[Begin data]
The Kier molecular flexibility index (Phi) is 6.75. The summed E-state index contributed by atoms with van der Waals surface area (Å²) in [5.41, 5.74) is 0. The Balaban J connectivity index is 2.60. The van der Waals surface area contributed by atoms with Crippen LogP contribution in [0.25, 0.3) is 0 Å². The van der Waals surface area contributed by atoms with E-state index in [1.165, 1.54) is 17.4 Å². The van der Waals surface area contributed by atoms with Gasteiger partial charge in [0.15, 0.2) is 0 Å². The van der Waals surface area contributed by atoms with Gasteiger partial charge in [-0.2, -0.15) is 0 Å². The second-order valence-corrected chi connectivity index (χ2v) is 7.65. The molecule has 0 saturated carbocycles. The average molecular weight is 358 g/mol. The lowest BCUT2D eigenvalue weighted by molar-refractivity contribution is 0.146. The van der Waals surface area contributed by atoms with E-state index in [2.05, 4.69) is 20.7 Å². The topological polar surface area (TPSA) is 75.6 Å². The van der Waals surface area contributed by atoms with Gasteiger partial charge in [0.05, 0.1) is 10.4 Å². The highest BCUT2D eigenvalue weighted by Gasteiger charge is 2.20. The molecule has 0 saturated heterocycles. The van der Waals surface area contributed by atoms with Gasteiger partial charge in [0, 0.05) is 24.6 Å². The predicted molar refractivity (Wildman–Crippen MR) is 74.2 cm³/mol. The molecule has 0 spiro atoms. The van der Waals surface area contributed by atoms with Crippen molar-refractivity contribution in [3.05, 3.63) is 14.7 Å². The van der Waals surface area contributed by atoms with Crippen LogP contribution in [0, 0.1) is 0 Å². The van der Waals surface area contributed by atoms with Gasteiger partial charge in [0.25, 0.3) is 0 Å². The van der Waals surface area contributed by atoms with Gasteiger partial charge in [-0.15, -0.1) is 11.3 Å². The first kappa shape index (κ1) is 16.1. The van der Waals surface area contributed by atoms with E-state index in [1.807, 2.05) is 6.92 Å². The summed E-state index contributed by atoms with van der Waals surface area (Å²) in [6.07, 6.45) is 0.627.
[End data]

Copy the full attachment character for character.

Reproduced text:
The Kier molecular flexibility index (Phi) is 6.75. The summed E-state index contributed by atoms with van der Waals surface area (Å²) in [5.41, 5.74) is 0. The Balaban J connectivity index is 2.60. The van der Waals surface area contributed by atoms with Crippen LogP contribution in [0.25, 0.3) is 0 Å². The van der Waals surface area contributed by atoms with E-state index in [1.165, 1.54) is 17.4 Å². The van der Waals surface area contributed by atoms with Gasteiger partial charge in [0.15, 0.2) is 0 Å². The van der Waals surface area contributed by atoms with Gasteiger partial charge in [-0.2, -0.15) is 0 Å². The second-order valence-corrected chi connectivity index (χ2v) is 7.65. The molecule has 0 saturated carbocycles. The average molecular weight is 358 g/mol. The lowest BCUT2D eigenvalue weighted by molar-refractivity contribution is 0.146. The van der Waals surface area contributed by atoms with E-state index in [2.05, 4.69) is 20.7 Å². The topological polar surface area (TPSA) is 75.6 Å². The van der Waals surface area contributed by atoms with Gasteiger partial charge in [0.05, 0.1) is 10.4 Å². The highest BCUT2D eigenvalue weighted by Gasteiger charge is 2.20. The molecule has 0 saturated heterocycles. The van der Waals surface area contributed by atoms with Gasteiger partial charge in [0, 0.05) is 24.6 Å². The predicted molar refractivity (Wildman–Crippen MR) is 74.2 cm³/mol. The molecule has 0 spiro atoms. The van der Waals surface area contributed by atoms with Crippen molar-refractivity contribution in [3.05, 3.63) is 14.7 Å². The van der Waals surface area contributed by atoms with Crippen LogP contribution in [0, 0.1) is 0 Å². The van der Waals surface area contributed by atoms with Gasteiger partial charge in [0.25, 0.3) is 0 Å². The van der Waals surface area contributed by atoms with Gasteiger partial charge in [-0.15, -0.1) is 11.3 Å². The first kappa shape index (κ1) is 16.1. The van der Waals surface area contributed by atoms with E-state index in [1.807, 2.05) is 6.92 Å². The summed E-state index contributed by atoms with van der Waals surface area (Å²) in [6.07, 6.45) is 0.627.